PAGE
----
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island of isolation  RSS feed

 
Ranch Hand
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Hi , I was going through this example in k&B related to island of isolations.
public class Island {
Island i;
public static void main(String [] args) {
Island i2 = new Island();
Island i3 = new Island();
Island i4 = new Island();
i2.i = i3; // i2 refers to i3
i3.i = i4; // i3 refers to i4
i4.i = i2; // i4 refers to i2
i2 = null;
i3 = null;
i4 = null;
// do complicated, memory intensive stuff
}
}
The explanation given in the book is:
When the code reaches // do complicated, the three Island objects (previously known as i2,i3, and i4) have instance
variables so that they refer to each other, but their links to the outside world (i2, i3, and i4) have been nulled. These
three objects are eligible for garbage collection.

I think this means that we are simply setting the reference variables i2,i3,i4 to null which refer to 3 objects created by following piece of codes:
Island i2 = new Island();
Island i3 = new Island();
Island i4 = new Island();
Thus making the 3 objects eligible for garbage collection.
 
Bartender
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They are not eligible for GC unfortunately. Search the forum, this topic has been discussed before. The island is by itself not reachable but the references point to each other and the JVM thinks that these references can be reached since they point to each other circularly
 
Ranch Hand
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According to K&B, Chapter 3, answer for question number 10

"objects can live in "islands of isolation" and be GC elligible. "

From that my interpretation is that they will indeed be elligible.

I wonder if the Language Spec discusses this at all?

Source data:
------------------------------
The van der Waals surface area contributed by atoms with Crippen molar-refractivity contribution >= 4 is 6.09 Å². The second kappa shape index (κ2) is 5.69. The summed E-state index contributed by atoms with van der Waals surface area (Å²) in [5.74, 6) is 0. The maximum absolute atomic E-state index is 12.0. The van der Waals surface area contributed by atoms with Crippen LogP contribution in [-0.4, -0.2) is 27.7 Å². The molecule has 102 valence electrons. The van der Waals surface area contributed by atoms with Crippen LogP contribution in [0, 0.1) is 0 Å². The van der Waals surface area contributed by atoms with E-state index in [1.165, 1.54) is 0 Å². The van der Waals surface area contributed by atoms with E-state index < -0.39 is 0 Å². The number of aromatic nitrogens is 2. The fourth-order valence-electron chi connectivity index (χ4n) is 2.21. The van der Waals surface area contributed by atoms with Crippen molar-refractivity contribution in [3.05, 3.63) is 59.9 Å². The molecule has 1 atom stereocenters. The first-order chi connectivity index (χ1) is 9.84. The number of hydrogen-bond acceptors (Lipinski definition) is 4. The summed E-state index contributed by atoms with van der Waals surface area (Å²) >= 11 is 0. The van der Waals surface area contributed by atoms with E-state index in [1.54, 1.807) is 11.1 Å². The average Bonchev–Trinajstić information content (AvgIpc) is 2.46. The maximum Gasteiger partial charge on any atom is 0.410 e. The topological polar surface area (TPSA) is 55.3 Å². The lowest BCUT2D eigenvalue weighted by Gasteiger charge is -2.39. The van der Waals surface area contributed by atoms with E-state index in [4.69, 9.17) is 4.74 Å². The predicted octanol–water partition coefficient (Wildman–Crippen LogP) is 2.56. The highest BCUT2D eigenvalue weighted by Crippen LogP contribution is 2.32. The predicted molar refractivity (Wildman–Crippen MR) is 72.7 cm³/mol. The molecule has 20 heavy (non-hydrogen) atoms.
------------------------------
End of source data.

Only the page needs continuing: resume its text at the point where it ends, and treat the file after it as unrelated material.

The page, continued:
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Originally posted by John Meyers:
They are not eligible for GC unfortunately. Search the forum, this topic has been discussed before. The island is by itself not reachable but the references point to each other and the JVM thinks that these references can be reached since they point to each other circularly



As I had understood it, the "island" is eligible for garbage collection, despite the circular references, because none of the objects are reachable.
 
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If answer to the above question is 3 i.e. only 3 objects namely i1, i2 & i3 are eligible for garbage collection. Than my question is what will happen to Object i inside each of these i1, i2 & i3 ???

Will they be also not Garbage collected along with i1,i2 & i3 ???
 
Greenhorn
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Saurabh,

The instance variable "i" inside class Island is not an object, rather it is just an object reference.

Therefore only objects i1,i2 and i3 are eligible for garbage collection.
[ June 18, 2008: Message edited by: Akash Mohapatra ]
 
Marshal
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Originally posted by John Meyers:
They are not eligible for GC unfortunately. Search the forum, this topic has been discussed before. The island is by itself not reachable but the references point to each other and the JVM thinks that these references can be reached since they point to each other circularly

I thought the garbage collector uses on a mark-and-sweep algorithm which ignores such circular references.
 
Campbell Ritchie
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Add a finalize() method to the Island class like this:You will see "finalize" printed 3 times before the "memory-intensive" stuff, showing that 3 objects are garbage collected at that point. So the garbage collector can obviously ignore circular references.
 
Deepak Bala
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Originally posted by Campbell Ritchie:
Add a finalize() method to the Island class like this:You will see "finalize" printed 3 times before the "memory-intensive" stuff, showing that 3 objects are garbage collected at that point. So the garbage collector can obviously ignore circular references.



My bad. They are indeed eligible for GC. Thanks for pointing it out
 
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